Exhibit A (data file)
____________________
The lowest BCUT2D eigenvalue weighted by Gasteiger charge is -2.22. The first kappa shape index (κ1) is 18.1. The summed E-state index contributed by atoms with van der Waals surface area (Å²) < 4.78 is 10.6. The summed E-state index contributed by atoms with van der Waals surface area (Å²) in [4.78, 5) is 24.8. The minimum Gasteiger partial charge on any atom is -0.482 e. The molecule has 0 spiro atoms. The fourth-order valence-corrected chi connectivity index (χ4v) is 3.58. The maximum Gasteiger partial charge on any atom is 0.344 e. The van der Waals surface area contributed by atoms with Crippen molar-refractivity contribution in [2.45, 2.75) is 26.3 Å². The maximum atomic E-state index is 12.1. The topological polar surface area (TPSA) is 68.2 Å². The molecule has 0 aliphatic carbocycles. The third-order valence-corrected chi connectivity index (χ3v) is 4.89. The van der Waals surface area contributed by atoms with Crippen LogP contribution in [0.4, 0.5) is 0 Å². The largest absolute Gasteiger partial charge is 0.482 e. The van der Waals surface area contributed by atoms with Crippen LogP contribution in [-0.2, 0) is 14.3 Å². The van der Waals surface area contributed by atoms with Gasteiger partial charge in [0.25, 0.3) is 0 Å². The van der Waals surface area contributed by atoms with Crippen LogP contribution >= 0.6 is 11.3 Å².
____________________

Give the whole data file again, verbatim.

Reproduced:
The lowest BCUT2D eigenvalue weighted by Gasteiger charge is -2.22. The first kappa shape index (κ1) is 18.1. The summed E-state index contributed by atoms with van der Waals surface area (Å²) < 4.78 is 10.6. The summed E-state index contributed by atoms with van der Waals surface area (Å²) in [4.78, 5) is 24.8. The minimum Gasteiger partial charge on any atom is -0.482 e. The molecule has 0 spiro atoms. The fourth-order valence-corrected chi connectivity index (χ4v) is 3.58. The maximum Gasteiger partial charge on any atom is 0.344 e. The van der Waals surface area contributed by atoms with Crippen molar-refractivity contribution in [2.45, 2.75) is 26.3 Å². The maximum atomic E-state index is 12.1. The topological polar surface area (TPSA) is 68.2 Å². The molecule has 0 aliphatic carbocycles. The third-order valence-corrected chi connectivity index (χ3v) is 4.89. The van der Waals surface area contributed by atoms with Crippen LogP contribution in [0.4, 0.5) is 0 Å². The largest absolute Gasteiger partial charge is 0.482 e. The van der Waals surface area contributed by atoms with Crippen LogP contribution in [-0.2, 0) is 14.3 Å². The van der Waals surface area contributed by atoms with Gasteiger partial charge in [0.25, 0.3) is 0 Å². The van der Waals surface area contributed by atoms with Crippen LogP contribution >= 0.6 is 11.3 Å².